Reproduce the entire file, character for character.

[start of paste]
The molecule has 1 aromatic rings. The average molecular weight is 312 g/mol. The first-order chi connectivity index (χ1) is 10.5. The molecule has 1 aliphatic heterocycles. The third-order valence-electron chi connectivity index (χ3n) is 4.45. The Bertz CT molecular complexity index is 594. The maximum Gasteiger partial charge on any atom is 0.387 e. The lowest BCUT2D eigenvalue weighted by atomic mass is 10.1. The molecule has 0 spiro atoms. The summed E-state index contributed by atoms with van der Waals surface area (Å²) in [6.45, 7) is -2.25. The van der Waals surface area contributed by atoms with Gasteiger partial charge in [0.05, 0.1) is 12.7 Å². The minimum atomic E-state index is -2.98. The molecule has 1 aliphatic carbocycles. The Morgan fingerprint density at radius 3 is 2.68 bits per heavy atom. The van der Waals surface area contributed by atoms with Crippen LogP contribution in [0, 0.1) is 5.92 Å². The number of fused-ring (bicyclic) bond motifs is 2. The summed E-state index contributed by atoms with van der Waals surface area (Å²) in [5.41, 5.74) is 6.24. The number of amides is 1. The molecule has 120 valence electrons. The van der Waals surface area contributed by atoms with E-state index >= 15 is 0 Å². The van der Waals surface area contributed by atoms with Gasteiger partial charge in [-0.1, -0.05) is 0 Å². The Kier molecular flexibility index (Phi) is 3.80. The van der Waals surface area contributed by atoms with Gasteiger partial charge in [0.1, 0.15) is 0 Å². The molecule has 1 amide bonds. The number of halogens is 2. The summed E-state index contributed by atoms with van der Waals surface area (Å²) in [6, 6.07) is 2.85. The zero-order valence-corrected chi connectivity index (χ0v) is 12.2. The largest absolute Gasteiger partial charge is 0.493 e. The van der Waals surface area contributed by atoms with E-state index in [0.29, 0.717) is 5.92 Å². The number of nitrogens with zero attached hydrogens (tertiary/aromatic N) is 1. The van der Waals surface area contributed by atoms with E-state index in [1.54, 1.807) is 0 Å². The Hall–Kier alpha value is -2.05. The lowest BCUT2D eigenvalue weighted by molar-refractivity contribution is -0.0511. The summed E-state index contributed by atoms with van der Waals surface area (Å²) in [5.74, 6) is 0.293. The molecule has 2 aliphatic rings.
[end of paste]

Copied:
The molecule has 1 aromatic rings. The average molecular weight is 312 g/mol. The first-order chi connectivity index (χ1) is 10.5. The molecule has 1 aliphatic heterocycles. The third-order valence-electron chi connectivity index (χ3n) is 4.45. The Bertz CT molecular complexity index is 594. The maximum Gasteiger partial charge on any atom is 0.387 e. The lowest BCUT2D eigenvalue weighted by atomic mass is 10.1. The molecule has 0 spiro atoms. The summed E-state index contributed by atoms with van der Waals surface area (Å²) in [6.45, 7) is -2.25. The van der Waals surface area contributed by atoms with Gasteiger partial charge in [0.05, 0.1) is 12.7 Å². The minimum atomic E-state index is -2.98. The molecule has 1 aliphatic carbocycles. The Morgan fingerprint density at radius 3 is 2.68 bits per heavy atom. The van der Waals surface area contributed by atoms with Crippen LogP contribution in [0, 0.1) is 5.92 Å². The number of fused-ring (bicyclic) bond motifs is 2. The summed E-state index contributed by atoms with van der Waals surface area (Å²) in [5.41, 5.74) is 6.24. The number of amides is 1. The molecule has 120 valence electrons. The van der Waals surface area contributed by atoms with E-state index >= 15 is 0 Å². The van der Waals surface area contributed by atoms with Gasteiger partial charge in [-0.1, -0.05) is 0 Å². The Kier molecular flexibility index (Phi) is 3.80. The van der Waals surface area contributed by atoms with Gasteiger partial charge in [0.1, 0.15) is 0 Å². The molecule has 1 amide bonds. The number of halogens is 2. The summed E-state index contributed by atoms with van der Waals surface area (Å²) in [6, 6.07) is 2.85. The zero-order valence-corrected chi connectivity index (χ0v) is 12.2. The largest absolute Gasteiger partial charge is 0.493 e. The van der Waals surface area contributed by atoms with E-state index in [0.29, 0.717) is 5.92 Å². The number of nitrogens with zero attached hydrogens (tertiary/aromatic N) is 1. The van der Waals surface area contributed by atoms with E-state index in [1.54, 1.807) is 0 Å². The Hall–Kier alpha value is -2.05. The lowest BCUT2D eigenvalue weighted by molar-refractivity contribution is -0.0511. The summed E-state index contributed by atoms with van der Waals surface area (Å²) in [5.74, 6) is 0.293. The molecule has 2 aliphatic rings.